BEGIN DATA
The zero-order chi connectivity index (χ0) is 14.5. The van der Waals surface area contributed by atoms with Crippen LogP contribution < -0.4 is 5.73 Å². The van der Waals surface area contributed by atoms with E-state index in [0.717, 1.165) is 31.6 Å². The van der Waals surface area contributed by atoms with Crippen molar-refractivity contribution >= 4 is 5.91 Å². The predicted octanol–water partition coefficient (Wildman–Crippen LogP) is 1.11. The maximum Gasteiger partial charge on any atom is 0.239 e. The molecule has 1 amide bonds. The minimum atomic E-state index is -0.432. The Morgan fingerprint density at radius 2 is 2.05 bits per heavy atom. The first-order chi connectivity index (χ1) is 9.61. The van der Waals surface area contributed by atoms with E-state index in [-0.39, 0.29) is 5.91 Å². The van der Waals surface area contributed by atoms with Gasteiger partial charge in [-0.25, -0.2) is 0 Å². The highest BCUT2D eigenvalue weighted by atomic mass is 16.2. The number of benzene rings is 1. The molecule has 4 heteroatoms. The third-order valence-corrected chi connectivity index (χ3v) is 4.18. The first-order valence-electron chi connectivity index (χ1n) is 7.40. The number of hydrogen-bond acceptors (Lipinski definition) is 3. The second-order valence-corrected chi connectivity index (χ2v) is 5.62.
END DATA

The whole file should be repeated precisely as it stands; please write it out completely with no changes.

The zero-order chi connectivity index (χ0) is 14.5. The van der Waals surface area contributed by atoms with Crippen LogP contribution < -0.4 is 5.73 Å². The van der Waals surface area contributed by atoms with E-state index in [0.717, 1.165) is 31.6 Å². The van der Waals surface area contributed by atoms with Crippen molar-refractivity contribution >= 4 is 5.91 Å². The predicted octanol–water partition coefficient (Wildman–Crippen LogP) is 1.11. The maximum Gasteiger partial charge on any atom is 0.239 e. The molecule has 1 amide bonds. The minimum atomic E-state index is -0.432. The Morgan fingerprint density at radius 2 is 2.05 bits per heavy atom. The first-order chi connectivity index (χ1) is 9.61. The van der Waals surface area contributed by atoms with E-state index in [-0.39, 0.29) is 5.91 Å². The van der Waals surface area contributed by atoms with Gasteiger partial charge in [-0.25, -0.2) is 0 Å². The highest BCUT2D eigenvalue weighted by atomic mass is 16.2. The number of benzene rings is 1. The molecule has 4 heteroatoms. The third-order valence-corrected chi connectivity index (χ3v) is 4.18. The first-order valence-electron chi connectivity index (χ1n) is 7.40. The number of hydrogen-bond acceptors (Lipinski definition) is 3. The second-order valence-corrected chi connectivity index (χ2v) is 5.62.